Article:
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Perspect Dev Neurobiol. 1996;4(2-3):183-92.

Tyrosine phosphorylation and protrusive structures of the growth cone.

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Department of Pharmacology and Center for Neurobiology and Behavior, Columbia University, New York, NY 10032, USA.


Protein-tyrosine kinase, such as those of the trk and Eph families, serve as membrane receptors for extracellular cues which regulate the rate and direction of growth of numerous groups of axons. Certain cytoplasmic protein-tyrosine kinases, such as src, are also abundant in growth cones. But, how protein-tyrosine phosphorylation regulates the growth cone is poorly understood. We discuss here potential roles for tyrosine phosphorylation in the protrusive structures of the growth cone, especially filopodia, which are important in detecting cues. A particular focus is the integrin receptor for substrate-bound growth promoters like laminin. Changes in tyrosine phosphorylation may be important in both facilitating and mediating the interaction of filopodia with these growth promoters.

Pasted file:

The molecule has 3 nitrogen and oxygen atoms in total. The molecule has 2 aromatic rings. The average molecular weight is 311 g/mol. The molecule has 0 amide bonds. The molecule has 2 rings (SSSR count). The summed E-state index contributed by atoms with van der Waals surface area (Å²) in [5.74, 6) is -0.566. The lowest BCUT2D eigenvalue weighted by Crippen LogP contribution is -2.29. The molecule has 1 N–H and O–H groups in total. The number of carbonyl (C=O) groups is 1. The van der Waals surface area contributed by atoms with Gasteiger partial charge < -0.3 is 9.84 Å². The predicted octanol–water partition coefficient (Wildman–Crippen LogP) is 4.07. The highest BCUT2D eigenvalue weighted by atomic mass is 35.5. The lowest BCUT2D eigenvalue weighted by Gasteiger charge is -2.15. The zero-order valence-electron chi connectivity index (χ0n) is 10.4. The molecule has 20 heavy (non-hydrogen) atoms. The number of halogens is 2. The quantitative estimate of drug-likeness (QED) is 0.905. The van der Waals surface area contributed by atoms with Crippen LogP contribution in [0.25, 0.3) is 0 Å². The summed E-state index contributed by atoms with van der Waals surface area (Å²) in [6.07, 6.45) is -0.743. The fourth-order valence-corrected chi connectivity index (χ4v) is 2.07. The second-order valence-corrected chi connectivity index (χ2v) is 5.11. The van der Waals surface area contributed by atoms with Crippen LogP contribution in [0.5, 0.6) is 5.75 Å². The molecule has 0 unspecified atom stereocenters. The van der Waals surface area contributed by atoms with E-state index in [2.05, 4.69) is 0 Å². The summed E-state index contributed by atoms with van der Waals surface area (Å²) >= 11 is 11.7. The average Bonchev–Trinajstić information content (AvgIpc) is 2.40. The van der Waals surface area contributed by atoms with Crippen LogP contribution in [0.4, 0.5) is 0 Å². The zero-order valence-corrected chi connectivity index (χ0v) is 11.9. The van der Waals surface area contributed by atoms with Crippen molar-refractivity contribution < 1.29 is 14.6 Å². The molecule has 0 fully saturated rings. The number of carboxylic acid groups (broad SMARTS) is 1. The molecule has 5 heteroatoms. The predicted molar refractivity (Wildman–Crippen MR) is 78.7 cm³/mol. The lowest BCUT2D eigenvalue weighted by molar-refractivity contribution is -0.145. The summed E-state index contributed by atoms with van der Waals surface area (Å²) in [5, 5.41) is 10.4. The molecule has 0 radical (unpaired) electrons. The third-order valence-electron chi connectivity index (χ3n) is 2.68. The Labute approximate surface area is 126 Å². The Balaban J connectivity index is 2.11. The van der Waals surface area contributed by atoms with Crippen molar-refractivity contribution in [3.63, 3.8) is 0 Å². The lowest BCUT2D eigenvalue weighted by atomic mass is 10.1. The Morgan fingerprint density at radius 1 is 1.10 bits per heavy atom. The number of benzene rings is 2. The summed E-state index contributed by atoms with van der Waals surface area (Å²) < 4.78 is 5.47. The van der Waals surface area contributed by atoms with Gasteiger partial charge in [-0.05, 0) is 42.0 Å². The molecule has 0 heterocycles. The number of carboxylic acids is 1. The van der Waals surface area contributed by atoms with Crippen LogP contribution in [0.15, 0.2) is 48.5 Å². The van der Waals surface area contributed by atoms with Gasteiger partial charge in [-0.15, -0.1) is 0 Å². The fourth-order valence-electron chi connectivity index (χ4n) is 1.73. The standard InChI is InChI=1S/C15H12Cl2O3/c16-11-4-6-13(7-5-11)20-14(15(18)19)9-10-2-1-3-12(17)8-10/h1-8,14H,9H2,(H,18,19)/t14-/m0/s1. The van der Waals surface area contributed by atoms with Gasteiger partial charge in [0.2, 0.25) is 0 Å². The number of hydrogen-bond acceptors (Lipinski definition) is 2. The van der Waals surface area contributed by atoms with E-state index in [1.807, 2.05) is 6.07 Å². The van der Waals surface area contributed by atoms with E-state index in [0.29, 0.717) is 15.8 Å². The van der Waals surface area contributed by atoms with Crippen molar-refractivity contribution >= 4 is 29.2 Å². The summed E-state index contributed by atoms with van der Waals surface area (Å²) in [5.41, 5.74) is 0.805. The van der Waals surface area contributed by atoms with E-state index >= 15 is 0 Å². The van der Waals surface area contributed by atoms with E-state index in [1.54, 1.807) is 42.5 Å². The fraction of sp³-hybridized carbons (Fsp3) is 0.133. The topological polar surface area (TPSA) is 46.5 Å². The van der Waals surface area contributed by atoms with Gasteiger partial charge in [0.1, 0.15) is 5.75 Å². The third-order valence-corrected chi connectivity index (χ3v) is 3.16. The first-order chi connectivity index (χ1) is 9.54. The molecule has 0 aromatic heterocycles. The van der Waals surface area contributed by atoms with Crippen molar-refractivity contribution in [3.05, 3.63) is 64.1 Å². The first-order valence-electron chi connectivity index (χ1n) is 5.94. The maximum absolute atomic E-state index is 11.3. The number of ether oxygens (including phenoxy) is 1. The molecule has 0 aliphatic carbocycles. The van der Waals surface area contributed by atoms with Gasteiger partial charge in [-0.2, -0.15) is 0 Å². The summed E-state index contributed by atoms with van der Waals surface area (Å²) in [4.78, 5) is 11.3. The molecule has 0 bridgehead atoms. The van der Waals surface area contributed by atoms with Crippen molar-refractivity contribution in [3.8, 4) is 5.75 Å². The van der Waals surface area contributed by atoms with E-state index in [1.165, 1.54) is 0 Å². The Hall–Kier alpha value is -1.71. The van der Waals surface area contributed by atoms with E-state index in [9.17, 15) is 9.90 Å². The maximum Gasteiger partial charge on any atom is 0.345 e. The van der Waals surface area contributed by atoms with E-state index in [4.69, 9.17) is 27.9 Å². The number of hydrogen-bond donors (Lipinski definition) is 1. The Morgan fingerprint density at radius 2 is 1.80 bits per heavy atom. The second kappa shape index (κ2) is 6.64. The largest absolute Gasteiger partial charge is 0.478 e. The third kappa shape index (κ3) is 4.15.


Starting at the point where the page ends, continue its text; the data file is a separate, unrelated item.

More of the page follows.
[Indexed for MEDLINE]

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